Ensemble Organum, Marcel Peres - Notre-Dame De Paris: Mass For Christmas Day

Published Monday 26th November 2018
Ensemble Organum, Marcel Peres - Notre-Dame De Paris: Mass For Christmas Day
Ensemble Organum, Marcel Peres - Notre-Dame De Paris: Mass For Christmas Day

STYLE: Choral
RATING 7 7 7 7 7 7 7
LABEL: Harmonia Mundi HMO8901480

Reviewed by Steven Whitehead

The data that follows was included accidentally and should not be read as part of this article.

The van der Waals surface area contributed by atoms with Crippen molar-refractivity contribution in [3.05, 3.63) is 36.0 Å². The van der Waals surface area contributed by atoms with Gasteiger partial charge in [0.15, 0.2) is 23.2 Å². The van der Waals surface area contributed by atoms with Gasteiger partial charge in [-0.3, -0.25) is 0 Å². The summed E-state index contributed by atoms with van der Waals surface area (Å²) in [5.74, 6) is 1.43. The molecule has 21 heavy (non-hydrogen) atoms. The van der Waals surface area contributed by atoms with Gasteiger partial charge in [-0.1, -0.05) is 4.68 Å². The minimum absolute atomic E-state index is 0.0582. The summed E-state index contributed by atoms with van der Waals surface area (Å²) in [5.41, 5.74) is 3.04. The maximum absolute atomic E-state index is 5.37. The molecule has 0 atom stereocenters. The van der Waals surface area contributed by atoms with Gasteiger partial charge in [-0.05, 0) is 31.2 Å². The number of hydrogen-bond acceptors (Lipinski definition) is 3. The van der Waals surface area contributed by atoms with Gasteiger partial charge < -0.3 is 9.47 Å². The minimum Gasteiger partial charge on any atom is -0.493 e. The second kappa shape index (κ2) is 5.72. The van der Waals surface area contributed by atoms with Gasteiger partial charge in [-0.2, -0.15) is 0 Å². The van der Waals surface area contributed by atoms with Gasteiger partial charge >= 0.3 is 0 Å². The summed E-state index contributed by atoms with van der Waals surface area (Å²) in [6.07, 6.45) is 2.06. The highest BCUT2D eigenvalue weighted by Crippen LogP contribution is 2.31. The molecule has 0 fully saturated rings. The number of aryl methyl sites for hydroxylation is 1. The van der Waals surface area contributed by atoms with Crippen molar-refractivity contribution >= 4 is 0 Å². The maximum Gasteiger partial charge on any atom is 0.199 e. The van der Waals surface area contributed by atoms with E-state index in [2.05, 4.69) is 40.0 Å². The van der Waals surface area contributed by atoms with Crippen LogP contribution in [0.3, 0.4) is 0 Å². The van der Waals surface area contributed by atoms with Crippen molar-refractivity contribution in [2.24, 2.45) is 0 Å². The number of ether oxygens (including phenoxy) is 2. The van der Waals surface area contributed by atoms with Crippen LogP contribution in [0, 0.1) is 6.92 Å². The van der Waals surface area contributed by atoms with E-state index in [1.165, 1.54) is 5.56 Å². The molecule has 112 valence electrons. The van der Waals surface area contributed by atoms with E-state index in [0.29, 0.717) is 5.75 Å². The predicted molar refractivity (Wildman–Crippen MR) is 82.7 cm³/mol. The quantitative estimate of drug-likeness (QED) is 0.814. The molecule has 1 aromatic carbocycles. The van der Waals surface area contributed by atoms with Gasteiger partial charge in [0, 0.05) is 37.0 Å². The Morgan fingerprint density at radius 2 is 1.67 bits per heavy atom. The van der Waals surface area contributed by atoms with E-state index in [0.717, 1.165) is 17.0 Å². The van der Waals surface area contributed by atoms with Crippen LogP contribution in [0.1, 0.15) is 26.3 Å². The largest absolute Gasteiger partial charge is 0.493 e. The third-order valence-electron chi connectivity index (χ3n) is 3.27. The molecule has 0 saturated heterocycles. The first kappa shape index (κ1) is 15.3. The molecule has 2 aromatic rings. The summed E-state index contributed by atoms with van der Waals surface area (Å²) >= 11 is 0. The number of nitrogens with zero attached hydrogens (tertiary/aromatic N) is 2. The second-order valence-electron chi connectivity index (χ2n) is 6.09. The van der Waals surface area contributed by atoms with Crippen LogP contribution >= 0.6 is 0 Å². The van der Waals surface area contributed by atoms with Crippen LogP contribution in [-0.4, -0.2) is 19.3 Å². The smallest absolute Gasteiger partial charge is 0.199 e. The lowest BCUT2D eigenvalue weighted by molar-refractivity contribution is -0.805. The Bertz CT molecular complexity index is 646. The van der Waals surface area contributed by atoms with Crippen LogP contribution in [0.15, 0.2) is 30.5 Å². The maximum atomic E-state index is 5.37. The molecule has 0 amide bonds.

This collection is a journey back in time. Firstly, it is a re-issue of an album initially released in 1994 so, as they say, caveat emptor. More importantly, this is a musical trip back to the famous cathedral of Notre-Dame in Paris as it may have sounded in the 17th and 18th centuries. Our guide is Marcel Peres and his prolific Ensemble Organum, here ably supported by Les Pages de la Chapelle under the direction of Olivier Schneebell, so we are in safe hands. Peres has long specialised in the music of medieval Europe and this collection focuses on a particular moment in time. The Protestant Reformation had taken music into unexpected directions, leading to what we now call the Baroque Period. The Roman Catholic Counter-reformation saw the end of Gregorian chant as a living tradition and in France there was a move to compose in a more decidedly French style with what was called Gallican chant. At first this was a form of musical archaeology with almost forgotten works being found in ancient cathedral libraries but then contemporary composers such as Andre Campa and Michel-Richard de Lalande started to join the conversation. The result was a more polyphonic version of chant. The texts remained Latin but the music is more tuneful with opportunities for organ improvisations, here demonstrated by Marcel Peres on the organ of Houdan, built by Louis-Alexandre Cliquot between 1734 and 1729 which is deemed to be a unique and irreplaceable example of the great early 18th-century Parisian school of organ building. While much of what I have said may sound dryly academic the musicianship on display is first class and listeners whose interests take them back in time to explore styles of worship from antiquity will greatly appreciate this re-release and more general listeners may enjoy both the tunes and the singing.

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